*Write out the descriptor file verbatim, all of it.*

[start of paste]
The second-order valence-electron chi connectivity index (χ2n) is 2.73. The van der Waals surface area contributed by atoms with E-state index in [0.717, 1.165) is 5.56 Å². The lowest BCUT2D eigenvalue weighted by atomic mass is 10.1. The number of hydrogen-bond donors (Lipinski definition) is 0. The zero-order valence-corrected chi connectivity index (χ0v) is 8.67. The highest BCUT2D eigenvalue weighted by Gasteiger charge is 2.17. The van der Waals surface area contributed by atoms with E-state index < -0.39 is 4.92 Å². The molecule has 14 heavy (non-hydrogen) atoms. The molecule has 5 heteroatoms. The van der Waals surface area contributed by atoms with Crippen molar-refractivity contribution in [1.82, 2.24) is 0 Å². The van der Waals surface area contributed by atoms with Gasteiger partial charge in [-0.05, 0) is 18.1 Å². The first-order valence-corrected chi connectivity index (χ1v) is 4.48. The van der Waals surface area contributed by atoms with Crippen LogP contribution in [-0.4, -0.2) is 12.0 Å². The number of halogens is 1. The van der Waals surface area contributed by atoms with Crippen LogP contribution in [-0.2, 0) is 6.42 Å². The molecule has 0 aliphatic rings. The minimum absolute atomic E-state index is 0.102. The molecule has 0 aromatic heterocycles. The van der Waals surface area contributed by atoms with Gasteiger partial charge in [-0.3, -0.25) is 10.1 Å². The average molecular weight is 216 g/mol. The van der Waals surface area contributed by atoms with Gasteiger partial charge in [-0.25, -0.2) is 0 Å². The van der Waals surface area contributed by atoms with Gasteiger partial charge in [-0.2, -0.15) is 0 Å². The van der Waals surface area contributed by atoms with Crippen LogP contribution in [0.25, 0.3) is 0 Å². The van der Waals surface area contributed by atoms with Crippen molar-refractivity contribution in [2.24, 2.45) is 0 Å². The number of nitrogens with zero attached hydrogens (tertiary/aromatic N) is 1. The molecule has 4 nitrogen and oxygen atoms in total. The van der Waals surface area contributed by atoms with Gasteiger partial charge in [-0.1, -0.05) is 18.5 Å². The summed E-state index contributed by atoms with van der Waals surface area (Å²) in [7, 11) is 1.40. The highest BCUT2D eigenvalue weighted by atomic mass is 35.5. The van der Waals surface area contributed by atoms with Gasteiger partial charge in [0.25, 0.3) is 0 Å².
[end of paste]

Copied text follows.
The second-order valence-electron chi connectivity index (χ2n) is 2.73. The van der Waals surface area contributed by atoms with E-state index in [0.717, 1.165) is 5.56 Å². The lowest BCUT2D eigenvalue weighted by atomic mass is 10.1. The number of hydrogen-bond donors (Lipinski definition) is 0. The zero-order valence-corrected chi connectivity index (χ0v) is 8.67. The highest BCUT2D eigenvalue weighted by Gasteiger charge is 2.17. The van der Waals surface area contributed by atoms with E-state index < -0.39 is 4.92 Å². The molecule has 14 heavy (non-hydrogen) atoms. The molecule has 5 heteroatoms. The van der Waals surface area contributed by atoms with Crippen molar-refractivity contribution in [1.82, 2.24) is 0 Å². The van der Waals surface area contributed by atoms with Gasteiger partial charge in [-0.05, 0) is 18.1 Å². The first-order valence-corrected chi connectivity index (χ1v) is 4.48. The van der Waals surface area contributed by atoms with Crippen LogP contribution in [-0.4, -0.2) is 12.0 Å². The number of halogens is 1. The van der Waals surface area contributed by atoms with Crippen LogP contribution in [-0.2, 0) is 6.42 Å². The molecule has 0 aliphatic rings. The minimum absolute atomic E-state index is 0.102. The molecule has 0 aromatic heterocycles. The van der Waals surface area contributed by atoms with Gasteiger partial charge in [-0.3, -0.25) is 10.1 Å². The average molecular weight is 216 g/mol. The van der Waals surface area contributed by atoms with Gasteiger partial charge in [-0.25, -0.2) is 0 Å². The van der Waals surface area contributed by atoms with Gasteiger partial charge in [-0.2, -0.15) is 0 Å². The van der Waals surface area contributed by atoms with Crippen LogP contribution in [0.25, 0.3) is 0 Å². The van der Waals surface area contributed by atoms with Crippen molar-refractivity contribution in [2.24, 2.45) is 0 Å². The number of nitrogens with zero attached hydrogens (tertiary/aromatic N) is 1. The molecule has 4 nitrogen and oxygen atoms in total. The van der Waals surface area contributed by atoms with Gasteiger partial charge in [-0.1, -0.05) is 18.5 Å². The summed E-state index contributed by atoms with van der Waals surface area (Å²) in [7, 11) is 1.40. The highest BCUT2D eigenvalue weighted by atomic mass is 35.5. The van der Waals surface area contributed by atoms with Gasteiger partial charge in [0.25, 0.3) is 0 Å².